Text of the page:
- The Washington Times - Tuesday, September 12, 2017

A few weeks before his death at the age of 93, Israeli stateman Shimon Peres finished writing the final draft of his memoir, “No Room for Small Dreams,” which chronicles his life alongside the history of his country, as a new immigrant from a small Polish village to being a key player in the defining moments of the growing Jewish state.

Peres’s youngest son, Chemi, said in an interview with The Washington Times that while his father’s last book is deeply personal, it should be understood as an inspiration for future generations, not a memoir. The book, he hopes, will cement his father’s status as the eternal optimist and believer in big ideas and grand dreams.

“For me the book is a legacy book, with a very clear voice that calls us to see that we’re traveling to a new era … how you can travel into the future with such optimism and how you can change the future, how you can change the reality with servicing a greater cause,” he said by phone from Tel Aviv.

Peres, who in his 70-year political career held virtually every post in government including prime minister and president, died from complications of a stroke on Sept. 28, 2016.

“He knew that his days are numbered, that he knew that he was reaching the end of his journey,” Chemi Peres said of his father. “That was something that took me by surprise because I did not see it coming and personally I expected him to reach the age of 100.”

In the book, which was published Tuesday, Peres offers a first-person account of some of the Middle East’s biggest dramas, including buying weapons when the country was under an arms embargo; clandestine meetings in France to secure a nuclear reactor; the fraught days developing the Operation Entebbe rescue mission in Uganda; and his long, often frustrating quest for peace with the Palestinians and Israel’s Arab neighbors.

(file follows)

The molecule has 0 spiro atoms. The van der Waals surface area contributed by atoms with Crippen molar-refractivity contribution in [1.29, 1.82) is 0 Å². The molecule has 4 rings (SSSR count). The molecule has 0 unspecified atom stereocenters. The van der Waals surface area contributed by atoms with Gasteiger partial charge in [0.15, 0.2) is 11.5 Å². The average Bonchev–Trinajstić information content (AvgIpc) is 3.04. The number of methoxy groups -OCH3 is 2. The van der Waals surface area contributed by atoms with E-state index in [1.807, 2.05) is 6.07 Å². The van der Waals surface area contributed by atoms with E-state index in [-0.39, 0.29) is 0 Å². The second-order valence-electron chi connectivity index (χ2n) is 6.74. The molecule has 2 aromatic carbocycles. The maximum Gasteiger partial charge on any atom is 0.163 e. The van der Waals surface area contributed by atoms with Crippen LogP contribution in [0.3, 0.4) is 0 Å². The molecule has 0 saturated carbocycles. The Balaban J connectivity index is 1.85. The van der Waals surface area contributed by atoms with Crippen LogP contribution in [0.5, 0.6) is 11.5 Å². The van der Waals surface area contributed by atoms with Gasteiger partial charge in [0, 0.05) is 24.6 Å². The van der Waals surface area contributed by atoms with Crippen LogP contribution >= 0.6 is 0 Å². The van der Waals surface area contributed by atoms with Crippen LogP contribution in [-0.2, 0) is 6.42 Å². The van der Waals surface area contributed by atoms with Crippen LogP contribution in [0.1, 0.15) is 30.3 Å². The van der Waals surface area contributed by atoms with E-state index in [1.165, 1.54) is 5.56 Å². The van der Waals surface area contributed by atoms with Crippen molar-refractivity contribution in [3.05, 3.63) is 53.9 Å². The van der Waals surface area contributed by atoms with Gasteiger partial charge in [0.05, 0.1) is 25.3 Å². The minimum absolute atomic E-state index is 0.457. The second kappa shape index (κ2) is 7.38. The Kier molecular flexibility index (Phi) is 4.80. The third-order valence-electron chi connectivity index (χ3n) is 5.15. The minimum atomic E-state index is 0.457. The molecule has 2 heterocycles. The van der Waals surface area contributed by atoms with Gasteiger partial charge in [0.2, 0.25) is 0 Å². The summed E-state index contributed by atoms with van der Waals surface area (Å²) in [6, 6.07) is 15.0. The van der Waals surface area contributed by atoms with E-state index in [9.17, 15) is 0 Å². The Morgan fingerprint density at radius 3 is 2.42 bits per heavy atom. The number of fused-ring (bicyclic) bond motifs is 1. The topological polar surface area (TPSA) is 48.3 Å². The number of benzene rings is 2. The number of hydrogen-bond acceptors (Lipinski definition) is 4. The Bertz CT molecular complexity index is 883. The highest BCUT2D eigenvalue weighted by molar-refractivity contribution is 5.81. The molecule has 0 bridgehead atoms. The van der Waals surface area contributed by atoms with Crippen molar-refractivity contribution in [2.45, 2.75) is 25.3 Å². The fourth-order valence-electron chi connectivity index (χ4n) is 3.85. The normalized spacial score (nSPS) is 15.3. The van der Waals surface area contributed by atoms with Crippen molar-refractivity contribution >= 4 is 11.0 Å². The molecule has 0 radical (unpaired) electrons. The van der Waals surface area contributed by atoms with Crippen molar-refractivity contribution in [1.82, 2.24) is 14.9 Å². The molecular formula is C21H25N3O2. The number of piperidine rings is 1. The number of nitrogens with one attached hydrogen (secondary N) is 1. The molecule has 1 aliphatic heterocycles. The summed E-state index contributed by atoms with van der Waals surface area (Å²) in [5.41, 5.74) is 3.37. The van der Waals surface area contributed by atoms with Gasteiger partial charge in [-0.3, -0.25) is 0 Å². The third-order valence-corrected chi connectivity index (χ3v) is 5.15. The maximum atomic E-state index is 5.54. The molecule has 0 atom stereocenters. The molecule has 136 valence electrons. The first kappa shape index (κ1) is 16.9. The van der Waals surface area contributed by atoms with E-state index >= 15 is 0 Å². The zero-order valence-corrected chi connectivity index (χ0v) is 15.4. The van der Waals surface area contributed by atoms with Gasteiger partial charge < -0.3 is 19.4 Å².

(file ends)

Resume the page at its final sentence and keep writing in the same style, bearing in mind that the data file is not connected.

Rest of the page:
In the book’s epilogue, dated September 2016, Peres said his only regret is “not having dreamed more.”

But Peres‘ ambitious dreams also served to isolate him from his colleagues and inpsire ridicule in the press, often leaving him in the minority backed by one or two like-minded allies, notably his mentor, Israel’s founding father David Ben-Gurion.

In one of the tensest chapters of the book, Peres recounts the drama of planning the Entebbe operation, the military mission that rescued over 100 Israelis taken hostage by Palestinian terrorists who had hijacked an Air France Flight and flew it to the Ugandan capital. Peres wrote of his anxiety in arguing for a military option even without a working plan.

“I felt increasingly like I was truly alone,” he wrote. “And though Ben-Gurion had always taught me the virtue of standing alone, I also believe that when one is all alone, he must consider whether he is the one who is wrong.”

The raid on Entebbe was an enormous success and cemented Israel’s standing in the world as a military force to be reckoned with.

Yet Peres wrote that the real lesson of the mission wasn’t the fact that Israel had created a viable military option, but that a true leader must have the courage to see what others can’t imagine.

“It’s certainly not that daring military action is or isn’t the better course,” he wrote. “It’s that daring thinking about one’s options is always the better course.”

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